IWC’s narrative at this year’s SIHH was completely focused on the Ingenieur and the new association with the Mercedes Petronas Formula 1 Team, following a previous partnership with AMG. For Mercedes, the Black Series is the upper standard produced by its performance division AMG – enter the sleek 46 mm Ingenieur Automatic AMG Black Series Ceramic with black or brown dial, clearly one of the star models of the Schaffhausen-based brand for 2013. After all, Formula 1 is all about ceramic and composite materials.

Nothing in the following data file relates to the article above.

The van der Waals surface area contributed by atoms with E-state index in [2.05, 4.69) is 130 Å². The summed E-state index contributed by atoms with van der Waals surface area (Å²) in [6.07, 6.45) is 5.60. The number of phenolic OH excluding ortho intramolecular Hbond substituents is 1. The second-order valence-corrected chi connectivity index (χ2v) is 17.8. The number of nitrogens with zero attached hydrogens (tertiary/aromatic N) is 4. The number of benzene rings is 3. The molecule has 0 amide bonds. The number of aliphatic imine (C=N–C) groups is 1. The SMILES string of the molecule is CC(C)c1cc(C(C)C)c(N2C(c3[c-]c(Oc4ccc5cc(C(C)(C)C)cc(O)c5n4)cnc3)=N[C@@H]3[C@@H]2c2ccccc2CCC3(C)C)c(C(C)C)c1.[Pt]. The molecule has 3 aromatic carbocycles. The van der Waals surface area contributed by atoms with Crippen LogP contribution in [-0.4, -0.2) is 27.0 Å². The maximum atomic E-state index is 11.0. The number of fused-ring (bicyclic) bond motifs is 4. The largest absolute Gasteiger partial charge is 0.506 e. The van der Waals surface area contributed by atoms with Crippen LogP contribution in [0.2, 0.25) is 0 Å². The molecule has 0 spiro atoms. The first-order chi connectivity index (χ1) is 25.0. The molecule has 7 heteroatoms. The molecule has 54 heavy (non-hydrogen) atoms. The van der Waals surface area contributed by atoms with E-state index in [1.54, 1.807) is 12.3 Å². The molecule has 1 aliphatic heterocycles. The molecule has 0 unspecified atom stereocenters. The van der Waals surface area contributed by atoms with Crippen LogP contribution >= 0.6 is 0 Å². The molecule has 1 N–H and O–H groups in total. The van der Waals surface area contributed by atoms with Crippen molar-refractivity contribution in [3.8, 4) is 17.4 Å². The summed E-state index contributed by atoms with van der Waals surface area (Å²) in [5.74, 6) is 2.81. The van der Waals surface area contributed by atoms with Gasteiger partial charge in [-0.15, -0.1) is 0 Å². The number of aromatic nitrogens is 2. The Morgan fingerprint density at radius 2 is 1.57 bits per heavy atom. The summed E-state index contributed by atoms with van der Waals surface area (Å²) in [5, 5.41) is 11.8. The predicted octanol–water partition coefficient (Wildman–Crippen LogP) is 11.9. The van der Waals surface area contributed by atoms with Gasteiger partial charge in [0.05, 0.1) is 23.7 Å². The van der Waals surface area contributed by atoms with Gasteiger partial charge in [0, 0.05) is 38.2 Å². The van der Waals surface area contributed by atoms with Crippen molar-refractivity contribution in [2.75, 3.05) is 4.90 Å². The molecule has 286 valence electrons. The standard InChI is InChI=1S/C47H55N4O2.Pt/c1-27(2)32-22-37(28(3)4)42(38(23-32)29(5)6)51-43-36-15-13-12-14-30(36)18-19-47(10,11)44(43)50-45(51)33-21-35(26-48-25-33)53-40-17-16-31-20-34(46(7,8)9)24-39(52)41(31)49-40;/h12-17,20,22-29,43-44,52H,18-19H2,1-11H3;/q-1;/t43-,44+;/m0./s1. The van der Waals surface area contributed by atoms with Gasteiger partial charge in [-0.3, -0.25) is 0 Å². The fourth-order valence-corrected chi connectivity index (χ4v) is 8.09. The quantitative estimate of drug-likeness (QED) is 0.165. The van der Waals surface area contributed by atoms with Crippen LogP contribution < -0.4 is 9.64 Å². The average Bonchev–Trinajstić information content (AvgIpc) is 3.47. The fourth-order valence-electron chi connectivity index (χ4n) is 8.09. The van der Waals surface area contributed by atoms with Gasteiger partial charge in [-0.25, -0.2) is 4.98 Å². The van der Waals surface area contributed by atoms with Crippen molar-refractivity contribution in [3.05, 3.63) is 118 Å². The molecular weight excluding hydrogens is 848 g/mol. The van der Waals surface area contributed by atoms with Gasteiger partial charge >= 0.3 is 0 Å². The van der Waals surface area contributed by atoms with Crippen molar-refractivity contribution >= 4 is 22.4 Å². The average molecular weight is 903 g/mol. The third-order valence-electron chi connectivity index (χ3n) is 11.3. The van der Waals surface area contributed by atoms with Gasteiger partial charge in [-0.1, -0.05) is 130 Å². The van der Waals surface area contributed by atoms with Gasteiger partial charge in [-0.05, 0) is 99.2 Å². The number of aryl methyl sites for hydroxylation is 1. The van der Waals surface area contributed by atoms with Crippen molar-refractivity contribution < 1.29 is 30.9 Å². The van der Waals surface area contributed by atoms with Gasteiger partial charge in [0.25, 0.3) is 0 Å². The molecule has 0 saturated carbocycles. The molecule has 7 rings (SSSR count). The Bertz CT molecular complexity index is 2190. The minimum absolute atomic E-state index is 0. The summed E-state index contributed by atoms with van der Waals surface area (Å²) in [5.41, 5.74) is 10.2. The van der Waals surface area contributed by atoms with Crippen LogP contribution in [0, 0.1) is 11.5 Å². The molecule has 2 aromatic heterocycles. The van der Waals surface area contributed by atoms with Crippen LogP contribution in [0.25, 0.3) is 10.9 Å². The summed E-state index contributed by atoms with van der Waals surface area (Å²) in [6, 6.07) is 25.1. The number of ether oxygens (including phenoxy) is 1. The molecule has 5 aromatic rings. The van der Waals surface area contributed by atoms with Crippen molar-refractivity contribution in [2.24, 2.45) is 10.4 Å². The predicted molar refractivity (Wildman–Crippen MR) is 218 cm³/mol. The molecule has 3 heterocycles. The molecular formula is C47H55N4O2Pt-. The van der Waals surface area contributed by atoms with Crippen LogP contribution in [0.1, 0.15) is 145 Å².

But the pole position in IWC’s completely remodeled Ingenieur line has to go to the spectacular Ingenieur Constant-Force Tourbillon housed in a platinum and (of course) ceramic case. Last year, IWC had already launched a Big Pilot Top Gun Perpetual Calendar as a tribute to its own pioneering role in the use of ceramics back in the 1980s.

The stealth military watch approach

Officine Panerai has been a major player in the use of ceramics and ceramic composite in high-end timepieces, including its top-notch Luminor 1950 Tourbillon GMT Ceramica – whose high-tech ceramic case based on zirconium provides an obscure look and also prevents the expensive timepiece from the agents of corrosion with that appealing matte black surface on top.